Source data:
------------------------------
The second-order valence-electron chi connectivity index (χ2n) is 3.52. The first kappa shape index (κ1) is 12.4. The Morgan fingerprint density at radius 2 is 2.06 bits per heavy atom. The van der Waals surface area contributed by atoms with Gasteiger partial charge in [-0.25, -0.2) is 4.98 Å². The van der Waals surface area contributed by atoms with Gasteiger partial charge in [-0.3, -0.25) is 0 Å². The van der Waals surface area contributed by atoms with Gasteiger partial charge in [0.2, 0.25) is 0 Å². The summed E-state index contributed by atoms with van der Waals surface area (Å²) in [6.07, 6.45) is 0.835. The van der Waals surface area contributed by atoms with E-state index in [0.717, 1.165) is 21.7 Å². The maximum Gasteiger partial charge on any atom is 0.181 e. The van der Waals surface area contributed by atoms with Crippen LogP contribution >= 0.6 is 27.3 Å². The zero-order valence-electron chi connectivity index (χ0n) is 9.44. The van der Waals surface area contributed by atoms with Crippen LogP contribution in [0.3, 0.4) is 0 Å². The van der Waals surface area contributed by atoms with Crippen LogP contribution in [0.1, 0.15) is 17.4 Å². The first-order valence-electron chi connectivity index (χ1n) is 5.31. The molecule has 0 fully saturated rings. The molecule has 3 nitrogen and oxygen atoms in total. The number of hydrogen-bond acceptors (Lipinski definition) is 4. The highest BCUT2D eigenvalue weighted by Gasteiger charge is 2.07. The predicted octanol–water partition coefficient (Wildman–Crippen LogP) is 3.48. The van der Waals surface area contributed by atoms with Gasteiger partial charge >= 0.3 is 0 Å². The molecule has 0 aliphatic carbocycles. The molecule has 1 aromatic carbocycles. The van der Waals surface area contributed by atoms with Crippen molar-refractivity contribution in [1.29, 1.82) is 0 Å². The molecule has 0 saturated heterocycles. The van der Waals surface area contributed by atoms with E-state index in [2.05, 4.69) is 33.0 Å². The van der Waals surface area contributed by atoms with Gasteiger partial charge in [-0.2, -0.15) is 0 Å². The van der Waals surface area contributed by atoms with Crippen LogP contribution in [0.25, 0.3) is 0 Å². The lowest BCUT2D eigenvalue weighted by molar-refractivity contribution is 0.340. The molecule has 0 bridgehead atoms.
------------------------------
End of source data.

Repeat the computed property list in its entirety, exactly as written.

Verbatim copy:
The second-order valence-electron chi connectivity index (χ2n) is 3.52. The first kappa shape index (κ1) is 12.4. The Morgan fingerprint density at radius 2 is 2.06 bits per heavy atom. The van der Waals surface area contributed by atoms with Gasteiger partial charge in [-0.25, -0.2) is 4.98 Å². The van der Waals surface area contributed by atoms with Gasteiger partial charge in [-0.3, -0.25) is 0 Å². The van der Waals surface area contributed by atoms with Gasteiger partial charge in [0.2, 0.25) is 0 Å². The summed E-state index contributed by atoms with van der Waals surface area (Å²) in [6.07, 6.45) is 0.835. The van der Waals surface area contributed by atoms with E-state index in [0.717, 1.165) is 21.7 Å². The maximum Gasteiger partial charge on any atom is 0.181 e. The van der Waals surface area contributed by atoms with Crippen LogP contribution >= 0.6 is 27.3 Å². The zero-order valence-electron chi connectivity index (χ0n) is 9.44. The van der Waals surface area contributed by atoms with Crippen LogP contribution in [0.3, 0.4) is 0 Å². The van der Waals surface area contributed by atoms with Crippen LogP contribution in [0.1, 0.15) is 17.4 Å². The first-order valence-electron chi connectivity index (χ1n) is 5.31. The molecule has 0 fully saturated rings. The molecule has 3 nitrogen and oxygen atoms in total. The number of hydrogen-bond acceptors (Lipinski definition) is 4. The highest BCUT2D eigenvalue weighted by Gasteiger charge is 2.07. The predicted octanol–water partition coefficient (Wildman–Crippen LogP) is 3.48. The van der Waals surface area contributed by atoms with Gasteiger partial charge >= 0.3 is 0 Å². The molecule has 0 aliphatic carbocycles. The molecule has 1 aromatic carbocycles. The van der Waals surface area contributed by atoms with Crippen molar-refractivity contribution in [1.29, 1.82) is 0 Å². The molecule has 0 saturated heterocycles. The van der Waals surface area contributed by atoms with E-state index in [2.05, 4.69) is 33.0 Å². The van der Waals surface area contributed by atoms with Gasteiger partial charge in [-0.2, -0.15) is 0 Å². The van der Waals surface area contributed by atoms with Crippen LogP contribution in [0.25, 0.3) is 0 Å². The lowest BCUT2D eigenvalue weighted by molar-refractivity contribution is 0.340. The molecule has 0 bridgehead atoms.